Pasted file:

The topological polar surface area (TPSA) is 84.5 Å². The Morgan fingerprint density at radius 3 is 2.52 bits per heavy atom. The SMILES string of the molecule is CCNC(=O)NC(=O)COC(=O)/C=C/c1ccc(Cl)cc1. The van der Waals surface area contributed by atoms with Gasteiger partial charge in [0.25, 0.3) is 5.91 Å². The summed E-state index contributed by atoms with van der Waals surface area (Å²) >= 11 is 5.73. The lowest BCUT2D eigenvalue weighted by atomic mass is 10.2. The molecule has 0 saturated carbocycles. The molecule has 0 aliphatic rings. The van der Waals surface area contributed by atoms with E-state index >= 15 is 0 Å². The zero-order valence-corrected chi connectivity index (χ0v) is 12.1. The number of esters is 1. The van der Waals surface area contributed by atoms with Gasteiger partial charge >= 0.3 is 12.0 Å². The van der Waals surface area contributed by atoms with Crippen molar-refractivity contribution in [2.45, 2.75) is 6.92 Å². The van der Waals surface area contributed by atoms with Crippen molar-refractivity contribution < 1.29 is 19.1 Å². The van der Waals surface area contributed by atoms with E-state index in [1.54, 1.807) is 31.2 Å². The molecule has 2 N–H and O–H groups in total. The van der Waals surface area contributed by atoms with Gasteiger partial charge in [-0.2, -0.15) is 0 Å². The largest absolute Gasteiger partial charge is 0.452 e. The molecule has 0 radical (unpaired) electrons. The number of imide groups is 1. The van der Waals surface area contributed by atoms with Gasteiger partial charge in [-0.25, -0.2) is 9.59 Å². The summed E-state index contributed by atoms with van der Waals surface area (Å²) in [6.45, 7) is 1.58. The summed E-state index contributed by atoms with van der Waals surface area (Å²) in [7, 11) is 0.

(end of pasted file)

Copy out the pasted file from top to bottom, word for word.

The topological polar surface area (TPSA) is 84.5 Å². The Morgan fingerprint density at radius 3 is 2.52 bits per heavy atom. The SMILES string of the molecule is CCNC(=O)NC(=O)COC(=O)/C=C/c1ccc(Cl)cc1. The van der Waals surface area contributed by atoms with Gasteiger partial charge in [0.25, 0.3) is 5.91 Å². The summed E-state index contributed by atoms with van der Waals surface area (Å²) >= 11 is 5.73. The lowest BCUT2D eigenvalue weighted by atomic mass is 10.2. The molecule has 0 saturated carbocycles. The molecule has 0 aliphatic rings. The van der Waals surface area contributed by atoms with E-state index >= 15 is 0 Å². The zero-order valence-corrected chi connectivity index (χ0v) is 12.1. The number of esters is 1. The van der Waals surface area contributed by atoms with Gasteiger partial charge >= 0.3 is 12.0 Å². The van der Waals surface area contributed by atoms with Crippen molar-refractivity contribution in [2.45, 2.75) is 6.92 Å². The van der Waals surface area contributed by atoms with Crippen molar-refractivity contribution < 1.29 is 19.1 Å². The van der Waals surface area contributed by atoms with E-state index in [1.54, 1.807) is 31.2 Å². The molecule has 2 N–H and O–H groups in total. The van der Waals surface area contributed by atoms with Gasteiger partial charge in [-0.2, -0.15) is 0 Å². The largest absolute Gasteiger partial charge is 0.452 e. The molecule has 0 radical (unpaired) electrons. The number of imide groups is 1. The van der Waals surface area contributed by atoms with Gasteiger partial charge in [-0.25, -0.2) is 9.59 Å². The summed E-state index contributed by atoms with van der Waals surface area (Å²) in [6.45, 7) is 1.58. The summed E-state index contributed by atoms with van der Waals surface area (Å²) in [7, 11) is 0.